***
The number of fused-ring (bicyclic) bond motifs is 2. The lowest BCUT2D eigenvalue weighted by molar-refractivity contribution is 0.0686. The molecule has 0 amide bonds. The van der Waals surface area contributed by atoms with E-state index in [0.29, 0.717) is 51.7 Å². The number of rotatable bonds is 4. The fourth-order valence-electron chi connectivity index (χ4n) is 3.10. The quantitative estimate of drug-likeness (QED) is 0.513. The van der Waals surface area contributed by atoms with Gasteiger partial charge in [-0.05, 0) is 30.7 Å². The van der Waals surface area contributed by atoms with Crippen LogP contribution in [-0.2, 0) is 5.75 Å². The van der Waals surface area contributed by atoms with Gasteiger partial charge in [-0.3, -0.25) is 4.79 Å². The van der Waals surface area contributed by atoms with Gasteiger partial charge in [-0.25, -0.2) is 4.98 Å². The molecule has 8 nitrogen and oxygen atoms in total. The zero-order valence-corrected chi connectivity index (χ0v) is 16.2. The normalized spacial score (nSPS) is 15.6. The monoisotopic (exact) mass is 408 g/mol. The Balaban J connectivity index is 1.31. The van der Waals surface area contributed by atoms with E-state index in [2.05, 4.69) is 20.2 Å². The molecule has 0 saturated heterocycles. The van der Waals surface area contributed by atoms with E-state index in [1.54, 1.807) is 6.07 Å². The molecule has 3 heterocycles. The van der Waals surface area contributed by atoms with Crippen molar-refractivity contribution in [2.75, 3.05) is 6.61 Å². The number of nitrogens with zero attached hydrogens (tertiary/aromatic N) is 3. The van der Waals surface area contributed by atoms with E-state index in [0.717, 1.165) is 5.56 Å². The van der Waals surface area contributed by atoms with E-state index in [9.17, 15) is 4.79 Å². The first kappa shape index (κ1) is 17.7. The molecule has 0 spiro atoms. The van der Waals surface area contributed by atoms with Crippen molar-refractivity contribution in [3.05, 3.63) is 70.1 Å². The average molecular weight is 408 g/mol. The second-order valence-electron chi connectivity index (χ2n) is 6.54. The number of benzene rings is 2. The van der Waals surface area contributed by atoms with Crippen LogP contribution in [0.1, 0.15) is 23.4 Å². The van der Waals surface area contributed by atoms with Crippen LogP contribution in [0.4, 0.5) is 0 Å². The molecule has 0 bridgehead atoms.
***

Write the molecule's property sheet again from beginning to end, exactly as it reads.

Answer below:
The number of fused-ring (bicyclic) bond motifs is 2. The lowest BCUT2D eigenvalue weighted by molar-refractivity contribution is 0.0686. The molecule has 0 amide bonds. The van der Waals surface area contributed by atoms with E-state index in [0.29, 0.717) is 51.7 Å². The number of rotatable bonds is 4. The fourth-order valence-electron chi connectivity index (χ4n) is 3.10. The quantitative estimate of drug-likeness (QED) is 0.513. The van der Waals surface area contributed by atoms with Gasteiger partial charge in [-0.05, 0) is 30.7 Å². The van der Waals surface area contributed by atoms with Crippen LogP contribution in [-0.2, 0) is 5.75 Å². The van der Waals surface area contributed by atoms with Gasteiger partial charge in [-0.3, -0.25) is 4.79 Å². The van der Waals surface area contributed by atoms with Gasteiger partial charge in [-0.25, -0.2) is 4.98 Å². The molecule has 8 nitrogen and oxygen atoms in total. The zero-order valence-corrected chi connectivity index (χ0v) is 16.2. The normalized spacial score (nSPS) is 15.6. The monoisotopic (exact) mass is 408 g/mol. The Balaban J connectivity index is 1.31. The van der Waals surface area contributed by atoms with E-state index in [2.05, 4.69) is 20.2 Å². The molecule has 0 saturated heterocycles. The van der Waals surface area contributed by atoms with E-state index in [1.54, 1.807) is 6.07 Å². The molecule has 3 heterocycles. The van der Waals surface area contributed by atoms with Crippen molar-refractivity contribution in [2.75, 3.05) is 6.61 Å². The number of nitrogens with zero attached hydrogens (tertiary/aromatic N) is 3. The van der Waals surface area contributed by atoms with E-state index in [0.717, 1.165) is 5.56 Å². The van der Waals surface area contributed by atoms with E-state index in [9.17, 15) is 4.79 Å². The first kappa shape index (κ1) is 17.7. The molecule has 0 spiro atoms. The van der Waals surface area contributed by atoms with Crippen molar-refractivity contribution in [3.05, 3.63) is 70.1 Å². The average molecular weight is 408 g/mol. The second-order valence-electron chi connectivity index (χ2n) is 6.54. The number of benzene rings is 2. The van der Waals surface area contributed by atoms with Crippen LogP contribution in [0.1, 0.15) is 23.4 Å². The van der Waals surface area contributed by atoms with Crippen LogP contribution in [0.4, 0.5) is 0 Å². The molecule has 0 bridgehead atoms.